“If there’s anyone that’s out there, we’re kind of on it right away,” he said, noting his municipality has “second-stage” housing for homeless people, three large food service centres and a dedicated police officer to liaise with the homeless.
Aboriginal people continue to represent one-third of the homeless population in the region, with 72 per cent found in Vancouver and 12 per cent in Surrey.
Patrick Stewart, chairperson of the aboriginal homelessness steering committee for Metro Vancouver, said the news for his community is again disconcerting.
“The results point to the definite need for more culturally appropriate affordable housing in Metro Vancouver, which is pretty frustrating because we’ve been saying that since 1993 when the federal government cut new construction for social housing,” said Stewart, who is an architect. “It’s pretty evident that housing isn’t a right in this country, despite the Band-Aid programs that continue to not address the real needs within the aboriginal community.”
Stewart noted there is only one temporary shelter for First Nations in Vancouver, which is run by the Aboriginal Friendship Centre Society, and it continues to be full every night.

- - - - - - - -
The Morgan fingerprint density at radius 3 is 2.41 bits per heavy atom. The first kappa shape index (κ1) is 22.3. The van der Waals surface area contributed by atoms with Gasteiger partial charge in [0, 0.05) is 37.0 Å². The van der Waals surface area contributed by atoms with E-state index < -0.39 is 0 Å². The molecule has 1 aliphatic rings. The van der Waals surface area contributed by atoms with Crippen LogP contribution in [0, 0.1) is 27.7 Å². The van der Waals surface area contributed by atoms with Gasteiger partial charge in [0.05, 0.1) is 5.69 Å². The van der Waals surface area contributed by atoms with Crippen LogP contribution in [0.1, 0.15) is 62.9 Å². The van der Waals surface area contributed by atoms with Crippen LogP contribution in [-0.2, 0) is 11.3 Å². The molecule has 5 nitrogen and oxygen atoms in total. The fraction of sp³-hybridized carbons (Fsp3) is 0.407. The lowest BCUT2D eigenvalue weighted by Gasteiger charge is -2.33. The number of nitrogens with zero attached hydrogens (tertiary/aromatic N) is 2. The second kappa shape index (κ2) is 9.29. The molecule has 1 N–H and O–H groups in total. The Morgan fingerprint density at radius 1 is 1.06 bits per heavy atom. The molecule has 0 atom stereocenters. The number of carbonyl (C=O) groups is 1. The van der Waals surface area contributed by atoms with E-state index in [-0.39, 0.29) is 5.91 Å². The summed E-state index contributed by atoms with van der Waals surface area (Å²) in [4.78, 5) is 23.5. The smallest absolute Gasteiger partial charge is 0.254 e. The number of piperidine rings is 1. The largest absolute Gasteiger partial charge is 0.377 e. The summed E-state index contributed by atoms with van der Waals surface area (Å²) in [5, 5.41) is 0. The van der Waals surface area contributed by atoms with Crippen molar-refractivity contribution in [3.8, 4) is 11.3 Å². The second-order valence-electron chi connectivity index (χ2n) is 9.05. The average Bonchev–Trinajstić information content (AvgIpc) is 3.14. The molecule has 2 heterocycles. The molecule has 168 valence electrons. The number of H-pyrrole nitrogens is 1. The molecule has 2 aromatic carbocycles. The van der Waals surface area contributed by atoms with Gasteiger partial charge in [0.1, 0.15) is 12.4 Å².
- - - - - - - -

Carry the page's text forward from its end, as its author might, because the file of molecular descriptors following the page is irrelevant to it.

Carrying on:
“People are being turned away,” he said, despite the City of Vancouver’s purchase of the former Ramada hotel on Hastings to provide interim housing for tenants moving out of the shelter.
A total of 410 homeless people under the age of 25 were counted in March, along with 371 seniors and 88 children under the age of 19 who were accompanied by their homeless parents.
Ashley Crossan of the Vancouver Foundation’s youth advisory group for homelessness said the statistics don’t properly reflect the number of young homeless people. Crossan said many people from her generation don’t want to admit they are homeless and noted several didn’t show up to agencies to be counted this year.
“Homeless youth are not the same as homeless adults,” she said. “They are much less visible. Homelessness for youth can take many forms — living in unsafe situations, couch surfing, staying temporarily with friends as well as being on the streets.”
After the press conference, the Courier spoke to Giles Clawson, a homeless man camped in a parking lot on Kathleen Avenue, near Kingsway — across from the building where the homeless numbers were released. Clawson, who believes he is 38, said he was seriously injured in a motorcycle accident when he was 19 and suffered a brain injury.
Born and raised in Burnaby, Clawson said he’s been on the streets for 15 years and usually sleeps in Burnaby’s Central Park and uses the park’s washrooms. He said he panhandles for money and people are usually generous.
“What do I need? I need a home — I need it badly,” he said, adding that he believes he’s on a waiting list for housing. “Until then, I’m here.”